7. Doing a little bit of everything with leaves is a great way to utilize such a wonderful resource, agreed for sure. I’m not against shredding leaves either using a machine, garden shears, or even gloved hands. Just that this TED talk starts off with such a bold claim then ignores some really basic things about biology/ecology that made me want to speak up.

    Vermicomposting really is something special. I’ve got to put together some new material about it. Perhaps even calling it vermicomposting is misleading as it is really about raising worms, rather than “composting.” It can take a while to get used to meeting their requirements, but once you do, you’ve got a year-round way of processing food scraps (and some other materials). Of course, it depends greatly upon your own situation. My wife and I live in an apartment in a country with nearly 7 months of freezing/near freezing temperatures. Thermophilic composting isn’t an option, but having a worm bin inside is! Storing the finished vermicompost while keeping it biologically active requires a little more attention.

    I’m also a big proponent of it since the organisms that are digesting the food work at regular temperatures and so will continue to serve their function when the castings/manure (see, its not really “compost”) are brought into the garden. In a thermophilic compost pile, many of the organisms only become active once the temperatures climb well above any soil temperature should be! Of course, the temperatures in such a pile serve their own purpose, like reducing the number of pathogens or killing seeds that you wouldn’t want in your garden. Vermicomposting, on the other hand, seems to increase the rate of germination for many seeds that just aren’t eaten by the worms, like tomatoes.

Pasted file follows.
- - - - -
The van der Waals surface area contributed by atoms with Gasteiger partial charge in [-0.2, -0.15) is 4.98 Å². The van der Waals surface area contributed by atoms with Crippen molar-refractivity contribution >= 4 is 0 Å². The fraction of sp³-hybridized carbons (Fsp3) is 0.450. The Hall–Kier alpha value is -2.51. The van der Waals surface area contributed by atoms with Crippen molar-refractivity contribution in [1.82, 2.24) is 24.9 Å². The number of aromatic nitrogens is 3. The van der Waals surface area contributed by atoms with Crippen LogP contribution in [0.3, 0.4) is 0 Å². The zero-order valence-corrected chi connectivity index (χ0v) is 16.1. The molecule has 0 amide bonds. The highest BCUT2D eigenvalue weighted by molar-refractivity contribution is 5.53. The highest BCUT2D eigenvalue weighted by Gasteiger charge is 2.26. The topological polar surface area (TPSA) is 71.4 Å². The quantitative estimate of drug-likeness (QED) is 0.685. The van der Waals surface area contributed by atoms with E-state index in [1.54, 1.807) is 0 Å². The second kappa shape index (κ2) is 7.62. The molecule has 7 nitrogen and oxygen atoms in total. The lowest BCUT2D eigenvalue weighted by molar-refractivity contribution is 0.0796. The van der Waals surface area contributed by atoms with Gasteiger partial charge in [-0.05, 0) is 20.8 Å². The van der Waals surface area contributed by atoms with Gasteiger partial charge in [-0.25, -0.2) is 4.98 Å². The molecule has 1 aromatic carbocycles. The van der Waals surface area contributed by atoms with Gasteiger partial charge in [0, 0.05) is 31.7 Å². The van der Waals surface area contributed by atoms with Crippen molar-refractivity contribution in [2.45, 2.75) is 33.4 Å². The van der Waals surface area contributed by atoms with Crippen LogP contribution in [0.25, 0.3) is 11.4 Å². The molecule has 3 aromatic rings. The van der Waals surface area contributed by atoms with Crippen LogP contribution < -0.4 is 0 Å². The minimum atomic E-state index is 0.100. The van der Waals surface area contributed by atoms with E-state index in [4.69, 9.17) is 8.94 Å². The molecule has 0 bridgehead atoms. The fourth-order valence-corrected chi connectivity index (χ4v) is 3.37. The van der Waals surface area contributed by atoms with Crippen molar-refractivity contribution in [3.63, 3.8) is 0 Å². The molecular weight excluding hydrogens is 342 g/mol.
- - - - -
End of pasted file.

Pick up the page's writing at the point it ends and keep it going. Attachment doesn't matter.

What is great is that there are so many ways to partner with natural functions to meet an objective that a solution exists for just about anything.

  8. Thanks for the comments, Joshua (and everyone else). “Taking some to use as mulch or compost elsewhere isn’t a problem, but taking all of them? Highway robbery.” Totally agree! I am fortunate as I can rake leaves from sidewalks and boulevards in my area before the leaf blowers come in and suck everything up, we should never take from natural areas. I was listening to Joel Salatin’s speech at a local event yesterday and I was a bit uncomfortable about his comments on clearing the underbrush so we humans can use the carbon and stop wildfires. Permaculture does put human needs front and centre, though, so it’s always going to be a balance between our needs and leaving natural areas alone. The shredding of leaves is mentioned just about everywhere leaf litter is discussed, the usual humans-accelerating-nature. I sure wouldn’t want to have to go and buy a tool to do it, though! your point 3a was actually what my husband and I were discussing on a walk through the woods yesterday, good point. The guy in the video was trying to be funny and low-key for his TedTalk audience, calling trees ‘bullies’ when of course in fact nature is FAR more cooperative than competitive. Funny, my friend tried worm composting and say it totally did not work. Just goes to show we all have to try everything for ourselves, find what works, and hopefully help others in our local area with the results!